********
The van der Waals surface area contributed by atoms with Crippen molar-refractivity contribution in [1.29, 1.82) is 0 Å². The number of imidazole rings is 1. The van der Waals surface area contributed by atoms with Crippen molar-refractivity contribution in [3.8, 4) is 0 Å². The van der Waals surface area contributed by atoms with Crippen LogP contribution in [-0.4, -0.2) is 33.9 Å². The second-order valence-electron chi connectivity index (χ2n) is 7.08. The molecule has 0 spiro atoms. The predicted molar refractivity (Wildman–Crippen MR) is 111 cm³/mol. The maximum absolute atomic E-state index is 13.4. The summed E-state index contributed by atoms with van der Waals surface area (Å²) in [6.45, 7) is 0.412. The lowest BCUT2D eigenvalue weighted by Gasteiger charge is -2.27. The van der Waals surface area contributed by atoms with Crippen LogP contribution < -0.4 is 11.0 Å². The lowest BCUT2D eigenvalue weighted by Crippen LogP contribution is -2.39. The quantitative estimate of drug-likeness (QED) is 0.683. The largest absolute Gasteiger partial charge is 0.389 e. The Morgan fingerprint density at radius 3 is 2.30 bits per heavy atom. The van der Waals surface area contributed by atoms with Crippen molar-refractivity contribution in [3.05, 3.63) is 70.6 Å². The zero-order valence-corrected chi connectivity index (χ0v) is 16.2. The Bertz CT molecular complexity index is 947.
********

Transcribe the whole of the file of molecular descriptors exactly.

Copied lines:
The van der Waals surface area contributed by atoms with Crippen molar-refractivity contribution in [1.29, 1.82) is 0 Å². The number of imidazole rings is 1. The van der Waals surface area contributed by atoms with Crippen molar-refractivity contribution in [3.8, 4) is 0 Å². The van der Waals surface area contributed by atoms with Crippen LogP contribution in [-0.4, -0.2) is 33.9 Å². The second-order valence-electron chi connectivity index (χ2n) is 7.08. The molecule has 0 spiro atoms. The predicted molar refractivity (Wildman–Crippen MR) is 111 cm³/mol. The maximum absolute atomic E-state index is 13.4. The summed E-state index contributed by atoms with van der Waals surface area (Å²) in [6.45, 7) is 0.412. The lowest BCUT2D eigenvalue weighted by Gasteiger charge is -2.27. The van der Waals surface area contributed by atoms with Crippen LogP contribution < -0.4 is 11.0 Å². The lowest BCUT2D eigenvalue weighted by Crippen LogP contribution is -2.39. The quantitative estimate of drug-likeness (QED) is 0.683. The largest absolute Gasteiger partial charge is 0.389 e. The Morgan fingerprint density at radius 3 is 2.30 bits per heavy atom. The van der Waals surface area contributed by atoms with Crippen molar-refractivity contribution in [3.05, 3.63) is 70.6 Å². The zero-order valence-corrected chi connectivity index (χ0v) is 16.2. The Bertz CT molecular complexity index is 947.